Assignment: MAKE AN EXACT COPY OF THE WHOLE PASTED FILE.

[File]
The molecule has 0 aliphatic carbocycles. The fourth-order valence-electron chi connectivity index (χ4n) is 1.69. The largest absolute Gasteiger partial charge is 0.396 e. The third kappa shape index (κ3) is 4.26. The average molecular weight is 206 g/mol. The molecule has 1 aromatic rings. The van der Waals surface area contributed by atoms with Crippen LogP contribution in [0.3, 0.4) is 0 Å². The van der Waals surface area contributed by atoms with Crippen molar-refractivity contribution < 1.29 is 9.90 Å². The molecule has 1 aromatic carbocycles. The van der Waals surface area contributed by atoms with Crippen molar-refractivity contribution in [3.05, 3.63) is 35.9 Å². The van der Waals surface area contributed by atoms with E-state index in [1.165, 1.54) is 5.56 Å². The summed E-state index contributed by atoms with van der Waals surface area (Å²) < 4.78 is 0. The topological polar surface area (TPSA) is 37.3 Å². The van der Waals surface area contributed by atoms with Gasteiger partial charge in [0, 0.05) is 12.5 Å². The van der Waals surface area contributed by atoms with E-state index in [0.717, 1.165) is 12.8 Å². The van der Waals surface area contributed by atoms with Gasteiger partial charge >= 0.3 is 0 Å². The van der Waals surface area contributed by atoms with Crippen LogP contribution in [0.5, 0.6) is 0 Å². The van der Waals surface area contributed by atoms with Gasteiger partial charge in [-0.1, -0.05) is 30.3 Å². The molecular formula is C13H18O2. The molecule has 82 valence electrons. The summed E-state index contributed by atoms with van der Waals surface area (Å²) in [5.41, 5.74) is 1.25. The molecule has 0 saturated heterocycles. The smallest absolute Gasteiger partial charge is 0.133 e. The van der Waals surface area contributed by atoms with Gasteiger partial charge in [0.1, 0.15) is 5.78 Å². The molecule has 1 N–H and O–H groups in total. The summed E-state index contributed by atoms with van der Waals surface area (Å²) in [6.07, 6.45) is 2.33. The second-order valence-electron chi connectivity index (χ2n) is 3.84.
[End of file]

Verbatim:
The molecule has 0 aliphatic carbocycles. The fourth-order valence-electron chi connectivity index (χ4n) is 1.69. The largest absolute Gasteiger partial charge is 0.396 e. The third kappa shape index (κ3) is 4.26. The average molecular weight is 206 g/mol. The molecule has 1 aromatic rings. The van der Waals surface area contributed by atoms with Crippen LogP contribution in [0.3, 0.4) is 0 Å². The van der Waals surface area contributed by atoms with Crippen molar-refractivity contribution < 1.29 is 9.90 Å². The molecule has 1 aromatic carbocycles. The van der Waals surface area contributed by atoms with Crippen molar-refractivity contribution in [3.05, 3.63) is 35.9 Å². The van der Waals surface area contributed by atoms with E-state index in [1.165, 1.54) is 5.56 Å². The summed E-state index contributed by atoms with van der Waals surface area (Å²) < 4.78 is 0. The topological polar surface area (TPSA) is 37.3 Å². The van der Waals surface area contributed by atoms with Gasteiger partial charge in [0, 0.05) is 12.5 Å². The van der Waals surface area contributed by atoms with E-state index in [0.717, 1.165) is 12.8 Å². The van der Waals surface area contributed by atoms with Gasteiger partial charge >= 0.3 is 0 Å². The van der Waals surface area contributed by atoms with Crippen LogP contribution in [0.5, 0.6) is 0 Å². The van der Waals surface area contributed by atoms with Gasteiger partial charge in [-0.1, -0.05) is 30.3 Å². The molecular formula is C13H18O2. The molecule has 82 valence electrons. The summed E-state index contributed by atoms with van der Waals surface area (Å²) in [5.41, 5.74) is 1.25. The molecule has 0 saturated heterocycles. The smallest absolute Gasteiger partial charge is 0.133 e. The van der Waals surface area contributed by atoms with Gasteiger partial charge in [0.1, 0.15) is 5.78 Å². The molecule has 1 N–H and O–H groups in total. The summed E-state index contributed by atoms with van der Waals surface area (Å²) in [6.07, 6.45) is 2.33. The second-order valence-electron chi connectivity index (χ2n) is 3.84.